Aftercare or transitional care involves providing services to survivors of slavery so that they can heal and move forward with their lives.
It’s essential to care for those emerging from slavery because of the traumatic experiences they’ve endured. Aftercare services include serving physical needs like housing, food and clothing as well as security, counseling and medical care.
Serving survivors of slavery in this phase of abolition looks different based on the needs of each individual survivor. Women, men and children require different treatments and services, and since abuse is not just physical, psychological care varies based on each patient.
In many communities, former slaves are unwelcome. Even though they’ve been victims of a horrific crime, due to cultural practices and norms, many survivors – especially of sex slavery – are unable to return to their homes. In these cases, antislavery organizations assist in the creation of new, healthy communities where survivors can thrive.
Reintegrating back into society is difficult, and aftercare homes and services assist those emerging from enslavement in adjusting to a life of freedom.
Areas of Work in the Aftercare Phase:
- Emergency Housing– Emergency provisions include initial housing, food and safety immediately following a rescue. In order for the enslaved to leave exploitative situations, they need a place to go. Governments sometimes provide emergency housing.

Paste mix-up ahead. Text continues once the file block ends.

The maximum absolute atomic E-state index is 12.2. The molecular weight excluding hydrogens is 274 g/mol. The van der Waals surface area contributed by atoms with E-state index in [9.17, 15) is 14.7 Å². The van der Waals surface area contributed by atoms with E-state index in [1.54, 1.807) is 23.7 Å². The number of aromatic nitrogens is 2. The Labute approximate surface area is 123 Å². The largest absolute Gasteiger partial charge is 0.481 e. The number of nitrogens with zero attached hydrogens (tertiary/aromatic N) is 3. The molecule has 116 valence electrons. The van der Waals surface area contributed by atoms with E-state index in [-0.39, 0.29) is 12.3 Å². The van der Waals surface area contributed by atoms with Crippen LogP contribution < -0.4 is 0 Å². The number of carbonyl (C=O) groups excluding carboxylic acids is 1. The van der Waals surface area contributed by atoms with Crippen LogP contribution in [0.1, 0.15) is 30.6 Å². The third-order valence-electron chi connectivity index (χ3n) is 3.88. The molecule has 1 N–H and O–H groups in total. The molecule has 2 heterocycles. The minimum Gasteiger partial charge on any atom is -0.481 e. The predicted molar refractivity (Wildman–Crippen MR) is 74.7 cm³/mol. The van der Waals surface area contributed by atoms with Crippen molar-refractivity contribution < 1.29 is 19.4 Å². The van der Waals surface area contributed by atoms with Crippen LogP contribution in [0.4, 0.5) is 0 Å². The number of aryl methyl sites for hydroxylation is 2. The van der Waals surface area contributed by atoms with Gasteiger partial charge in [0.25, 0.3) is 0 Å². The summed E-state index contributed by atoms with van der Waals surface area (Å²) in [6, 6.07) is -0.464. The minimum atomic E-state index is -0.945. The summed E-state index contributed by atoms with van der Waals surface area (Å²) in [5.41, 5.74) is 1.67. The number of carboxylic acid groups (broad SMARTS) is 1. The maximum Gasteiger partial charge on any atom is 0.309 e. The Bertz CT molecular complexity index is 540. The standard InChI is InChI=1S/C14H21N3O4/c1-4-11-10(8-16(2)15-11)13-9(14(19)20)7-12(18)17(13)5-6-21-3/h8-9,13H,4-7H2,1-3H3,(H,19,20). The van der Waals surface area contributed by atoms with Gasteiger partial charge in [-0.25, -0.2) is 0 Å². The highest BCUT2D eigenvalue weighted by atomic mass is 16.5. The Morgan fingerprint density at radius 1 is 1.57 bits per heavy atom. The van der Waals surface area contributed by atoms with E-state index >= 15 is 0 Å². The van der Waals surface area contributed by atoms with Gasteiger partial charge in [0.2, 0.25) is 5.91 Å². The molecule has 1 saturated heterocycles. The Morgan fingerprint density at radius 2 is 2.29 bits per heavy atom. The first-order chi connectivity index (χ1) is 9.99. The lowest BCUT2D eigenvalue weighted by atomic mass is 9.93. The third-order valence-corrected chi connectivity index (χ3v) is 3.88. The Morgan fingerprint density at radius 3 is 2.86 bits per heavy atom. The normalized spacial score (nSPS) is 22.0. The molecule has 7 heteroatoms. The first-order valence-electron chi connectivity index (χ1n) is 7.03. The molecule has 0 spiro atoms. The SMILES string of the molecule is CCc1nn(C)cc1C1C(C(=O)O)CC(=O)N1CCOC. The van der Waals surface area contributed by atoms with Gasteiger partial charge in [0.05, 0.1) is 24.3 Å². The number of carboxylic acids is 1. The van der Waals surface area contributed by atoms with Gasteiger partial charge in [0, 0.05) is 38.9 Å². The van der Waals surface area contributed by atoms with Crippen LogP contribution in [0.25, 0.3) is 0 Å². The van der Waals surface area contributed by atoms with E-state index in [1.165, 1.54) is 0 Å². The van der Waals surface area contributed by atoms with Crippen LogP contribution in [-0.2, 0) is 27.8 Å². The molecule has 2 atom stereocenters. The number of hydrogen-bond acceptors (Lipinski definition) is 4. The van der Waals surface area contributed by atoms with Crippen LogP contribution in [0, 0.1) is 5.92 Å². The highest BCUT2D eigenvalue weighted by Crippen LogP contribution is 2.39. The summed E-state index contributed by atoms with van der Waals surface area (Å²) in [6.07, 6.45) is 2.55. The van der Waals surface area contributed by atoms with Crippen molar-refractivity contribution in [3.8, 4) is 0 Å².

- Transitional Housing– More long-term in nature, transitional housing is the next step in care for survivors. These homes provide a variety of services, including physical and mental care. Transitional housing can last from a few weeks to years.
- Counseling and Psychological Services– Survivors of modern-day slavery and trafficking have faced traumatic experiences, and organizations and individuals serve them by providing trauma-centered care.
- Medical Care– Many survivors have extreme medical needs from their time in enslavement. Transitional care often includes medical care to bring them back to strong physical health.
- Life Skills Training– Oftentimes, survivors need basic life skills training to learn personal and social skills in order to care for themselves following their enslavement. Individuals provide survivors with financial, parenting, business and other trainings.
- Education– Many transitional care facilities provide education or enroll survivors in nearby schools. Survivors often missed educational opportunities because of their enslavement, and their education is key to their empowerment.